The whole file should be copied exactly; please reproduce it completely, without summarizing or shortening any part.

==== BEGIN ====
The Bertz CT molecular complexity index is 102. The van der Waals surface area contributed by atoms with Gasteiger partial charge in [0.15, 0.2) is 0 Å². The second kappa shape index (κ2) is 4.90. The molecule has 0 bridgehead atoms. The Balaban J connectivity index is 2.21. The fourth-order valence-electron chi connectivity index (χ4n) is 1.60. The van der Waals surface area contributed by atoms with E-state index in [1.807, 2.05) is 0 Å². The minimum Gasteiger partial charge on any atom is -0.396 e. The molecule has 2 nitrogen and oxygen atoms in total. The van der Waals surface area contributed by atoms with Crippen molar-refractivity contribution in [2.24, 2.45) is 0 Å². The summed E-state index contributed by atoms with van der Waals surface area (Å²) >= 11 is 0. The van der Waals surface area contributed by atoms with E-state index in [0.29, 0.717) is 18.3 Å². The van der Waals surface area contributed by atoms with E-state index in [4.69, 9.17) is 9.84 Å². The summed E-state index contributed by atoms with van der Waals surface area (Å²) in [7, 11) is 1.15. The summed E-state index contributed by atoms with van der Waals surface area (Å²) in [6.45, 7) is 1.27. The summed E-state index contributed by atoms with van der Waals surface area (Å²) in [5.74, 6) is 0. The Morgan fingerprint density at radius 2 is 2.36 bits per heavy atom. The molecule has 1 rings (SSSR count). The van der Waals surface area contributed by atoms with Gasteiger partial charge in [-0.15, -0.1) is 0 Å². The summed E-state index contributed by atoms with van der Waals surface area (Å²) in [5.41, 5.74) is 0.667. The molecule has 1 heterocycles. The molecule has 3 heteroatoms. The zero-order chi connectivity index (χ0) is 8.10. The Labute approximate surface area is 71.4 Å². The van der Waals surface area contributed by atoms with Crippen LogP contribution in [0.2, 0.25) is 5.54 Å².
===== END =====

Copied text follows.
The Bertz CT molecular complexity index is 102. The van der Waals surface area contributed by atoms with Gasteiger partial charge in [0.15, 0.2) is 0 Å². The second kappa shape index (κ2) is 4.90. The molecule has 0 bridgehead atoms. The Balaban J connectivity index is 2.21. The fourth-order valence-electron chi connectivity index (χ4n) is 1.60. The van der Waals surface area contributed by atoms with E-state index in [1.807, 2.05) is 0 Å². The minimum Gasteiger partial charge on any atom is -0.396 e. The molecule has 2 nitrogen and oxygen atoms in total. The van der Waals surface area contributed by atoms with Crippen molar-refractivity contribution in [2.24, 2.45) is 0 Å². The summed E-state index contributed by atoms with van der Waals surface area (Å²) >= 11 is 0. The van der Waals surface area contributed by atoms with E-state index in [0.29, 0.717) is 18.3 Å². The van der Waals surface area contributed by atoms with E-state index in [4.69, 9.17) is 9.84 Å². The summed E-state index contributed by atoms with van der Waals surface area (Å²) in [7, 11) is 1.15. The summed E-state index contributed by atoms with van der Waals surface area (Å²) in [6.45, 7) is 1.27. The summed E-state index contributed by atoms with van der Waals surface area (Å²) in [5.74, 6) is 0. The Morgan fingerprint density at radius 2 is 2.36 bits per heavy atom. The molecule has 1 rings (SSSR count). The van der Waals surface area contributed by atoms with Gasteiger partial charge in [-0.15, -0.1) is 0 Å². The summed E-state index contributed by atoms with van der Waals surface area (Å²) in [5.41, 5.74) is 0.667. The molecule has 1 heterocycles. The molecule has 3 heteroatoms. The zero-order chi connectivity index (χ0) is 8.10. The Labute approximate surface area is 71.4 Å². The van der Waals surface area contributed by atoms with Crippen LogP contribution in [0.2, 0.25) is 5.54 Å².